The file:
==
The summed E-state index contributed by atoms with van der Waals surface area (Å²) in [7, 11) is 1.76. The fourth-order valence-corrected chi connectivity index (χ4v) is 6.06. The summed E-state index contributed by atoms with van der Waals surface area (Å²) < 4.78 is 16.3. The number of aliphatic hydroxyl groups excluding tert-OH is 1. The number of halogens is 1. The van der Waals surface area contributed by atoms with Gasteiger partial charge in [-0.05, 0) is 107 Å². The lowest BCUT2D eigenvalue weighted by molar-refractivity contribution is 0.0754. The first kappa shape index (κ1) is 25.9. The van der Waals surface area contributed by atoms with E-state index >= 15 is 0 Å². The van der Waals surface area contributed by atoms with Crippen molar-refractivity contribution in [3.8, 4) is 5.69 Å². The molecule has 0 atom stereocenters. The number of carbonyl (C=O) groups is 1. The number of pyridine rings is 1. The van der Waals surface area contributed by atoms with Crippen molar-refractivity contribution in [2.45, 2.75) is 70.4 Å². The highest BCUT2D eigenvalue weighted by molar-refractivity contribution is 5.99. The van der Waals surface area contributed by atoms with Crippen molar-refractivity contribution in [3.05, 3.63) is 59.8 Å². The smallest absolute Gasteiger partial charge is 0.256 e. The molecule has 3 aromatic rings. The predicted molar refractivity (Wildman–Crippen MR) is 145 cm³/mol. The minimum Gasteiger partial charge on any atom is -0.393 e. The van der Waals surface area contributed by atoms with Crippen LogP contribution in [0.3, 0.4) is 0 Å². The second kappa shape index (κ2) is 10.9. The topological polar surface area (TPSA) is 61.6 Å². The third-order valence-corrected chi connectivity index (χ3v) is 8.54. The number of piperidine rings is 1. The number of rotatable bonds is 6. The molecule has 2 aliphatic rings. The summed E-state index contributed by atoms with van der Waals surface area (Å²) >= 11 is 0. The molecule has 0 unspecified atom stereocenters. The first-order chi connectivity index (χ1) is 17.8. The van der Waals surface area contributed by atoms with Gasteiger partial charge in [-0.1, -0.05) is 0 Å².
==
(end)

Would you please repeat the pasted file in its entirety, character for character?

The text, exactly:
The summed E-state index contributed by atoms with van der Waals surface area (Å²) in [7, 11) is 1.76. The fourth-order valence-corrected chi connectivity index (χ4v) is 6.06. The summed E-state index contributed by atoms with van der Waals surface area (Å²) < 4.78 is 16.3. The number of aliphatic hydroxyl groups excluding tert-OH is 1. The number of halogens is 1. The van der Waals surface area contributed by atoms with Gasteiger partial charge in [-0.05, 0) is 107 Å². The lowest BCUT2D eigenvalue weighted by molar-refractivity contribution is 0.0754. The first kappa shape index (κ1) is 25.9. The van der Waals surface area contributed by atoms with E-state index >= 15 is 0 Å². The van der Waals surface area contributed by atoms with Crippen molar-refractivity contribution in [3.8, 4) is 5.69 Å². The molecule has 0 atom stereocenters. The number of carbonyl (C=O) groups is 1. The number of pyridine rings is 1. The van der Waals surface area contributed by atoms with Crippen molar-refractivity contribution in [2.45, 2.75) is 70.4 Å². The highest BCUT2D eigenvalue weighted by molar-refractivity contribution is 5.99. The van der Waals surface area contributed by atoms with Crippen molar-refractivity contribution in [3.05, 3.63) is 59.8 Å². The smallest absolute Gasteiger partial charge is 0.256 e. The molecule has 3 aromatic rings. The predicted molar refractivity (Wildman–Crippen MR) is 145 cm³/mol. The minimum Gasteiger partial charge on any atom is -0.393 e. The van der Waals surface area contributed by atoms with Crippen LogP contribution in [0.3, 0.4) is 0 Å². The second kappa shape index (κ2) is 10.9. The topological polar surface area (TPSA) is 61.6 Å². The third-order valence-corrected chi connectivity index (χ3v) is 8.54. The number of piperidine rings is 1. The number of rotatable bonds is 6. The molecule has 2 aliphatic rings. The summed E-state index contributed by atoms with van der Waals surface area (Å²) >= 11 is 0. The molecule has 0 unspecified atom stereocenters. The first-order chi connectivity index (χ1) is 17.8. The van der Waals surface area contributed by atoms with Gasteiger partial charge in [-0.1, -0.05) is 0 Å².